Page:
In 1891 American physician George Wells Fitz (1860-1934) started an exercise physiology laboratory at Harvard University and in 1908 he published 'Principles of Physiology and Hygiene'.
Viennese masseur Johann Lovranics developed this device shown above under the motto 'Gymnastik erhält Gesundheit und Schönheit', (Gymnastics maintains health and beauty) which he patented.
Due to a lack of recognition and university education, massage and physiotherapy were neglected by hospital physicians. They did not consider this as a specialization or an empirical addition of conventional medicine. Without control, indications or dosage forms, the medical faculties could not develop therapy for the various institutions. In 1908, the speakers of the '1er Congrès de Physiothérapie des médecins de langue française' (1st Physiotherapy Congress of the Physicians of the French language) tried to demonstrate in Paris the effects of different physiotherapy methods and communicated the results of their comparative experiments with conventional therapies, to provide credibility for these new technologies to the medical university world.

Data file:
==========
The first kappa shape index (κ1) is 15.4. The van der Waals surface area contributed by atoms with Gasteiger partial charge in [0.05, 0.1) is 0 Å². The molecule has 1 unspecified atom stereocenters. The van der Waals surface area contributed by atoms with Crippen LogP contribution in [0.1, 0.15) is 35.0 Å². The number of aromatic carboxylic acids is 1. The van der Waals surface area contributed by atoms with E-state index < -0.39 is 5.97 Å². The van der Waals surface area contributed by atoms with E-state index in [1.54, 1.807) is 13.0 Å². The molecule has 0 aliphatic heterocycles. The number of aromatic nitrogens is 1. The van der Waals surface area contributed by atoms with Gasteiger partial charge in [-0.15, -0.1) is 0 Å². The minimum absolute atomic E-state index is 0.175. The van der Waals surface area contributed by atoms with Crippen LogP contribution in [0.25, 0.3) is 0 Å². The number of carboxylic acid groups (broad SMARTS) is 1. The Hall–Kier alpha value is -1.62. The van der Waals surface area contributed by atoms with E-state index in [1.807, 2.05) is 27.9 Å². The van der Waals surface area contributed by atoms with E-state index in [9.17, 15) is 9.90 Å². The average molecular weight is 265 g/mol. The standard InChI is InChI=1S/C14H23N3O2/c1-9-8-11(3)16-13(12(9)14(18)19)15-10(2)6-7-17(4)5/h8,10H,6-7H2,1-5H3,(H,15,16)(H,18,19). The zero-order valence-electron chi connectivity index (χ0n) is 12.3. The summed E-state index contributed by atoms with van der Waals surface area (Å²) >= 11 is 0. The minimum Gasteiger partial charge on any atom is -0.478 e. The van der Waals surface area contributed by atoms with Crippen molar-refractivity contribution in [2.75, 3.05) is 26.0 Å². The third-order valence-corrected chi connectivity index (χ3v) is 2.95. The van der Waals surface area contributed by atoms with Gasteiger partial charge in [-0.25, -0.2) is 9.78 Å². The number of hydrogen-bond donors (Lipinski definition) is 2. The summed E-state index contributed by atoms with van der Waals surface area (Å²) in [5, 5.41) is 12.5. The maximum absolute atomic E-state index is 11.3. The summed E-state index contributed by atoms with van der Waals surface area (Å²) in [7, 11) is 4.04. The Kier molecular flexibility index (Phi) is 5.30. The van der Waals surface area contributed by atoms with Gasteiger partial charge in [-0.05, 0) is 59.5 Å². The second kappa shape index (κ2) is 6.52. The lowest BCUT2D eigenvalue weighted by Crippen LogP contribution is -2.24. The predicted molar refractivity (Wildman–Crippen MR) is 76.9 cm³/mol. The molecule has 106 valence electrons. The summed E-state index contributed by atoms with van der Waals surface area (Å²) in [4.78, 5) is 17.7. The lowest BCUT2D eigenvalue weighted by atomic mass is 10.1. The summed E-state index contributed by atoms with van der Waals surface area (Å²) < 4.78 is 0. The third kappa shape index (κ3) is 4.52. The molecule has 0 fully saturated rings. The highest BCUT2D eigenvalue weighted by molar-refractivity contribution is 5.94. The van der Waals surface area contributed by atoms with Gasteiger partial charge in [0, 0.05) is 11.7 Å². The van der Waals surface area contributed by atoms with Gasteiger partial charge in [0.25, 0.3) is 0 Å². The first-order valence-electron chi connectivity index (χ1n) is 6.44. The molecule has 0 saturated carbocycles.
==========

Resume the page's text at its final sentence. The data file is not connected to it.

At the 1908 Olympics in London, German Arthur Mallwitz (1880-1968) competed in the standing high jump and the standing long jump, but at the same time he was also the sports doctor of the German team. However, no medical cabinets were provided in London and only the marathon runners had to undergo medical examination before their race. Mallwitz also published his thesis 'Körperliche Höchstleistung mit besonderer Berücksichtigung des Olympischen Sportes' (Maximum physical performance with special consideration of the Olympic sport), which is labeled as the very first thesis on Sports Medicine.
American cyclist Robert Waltour (1878-1949), who was world champion stayer twice and excelled in six days, was a staunch supporter of massage during competitions.
Alfred Schanz (1868-1931) was a German orthopedist, who pleaded for massage treatments in his book 'Handbuch der Orthopädischen Technik für Ärzte und Bandagisten'. Schanz introduced the term 'functional insufficiency'.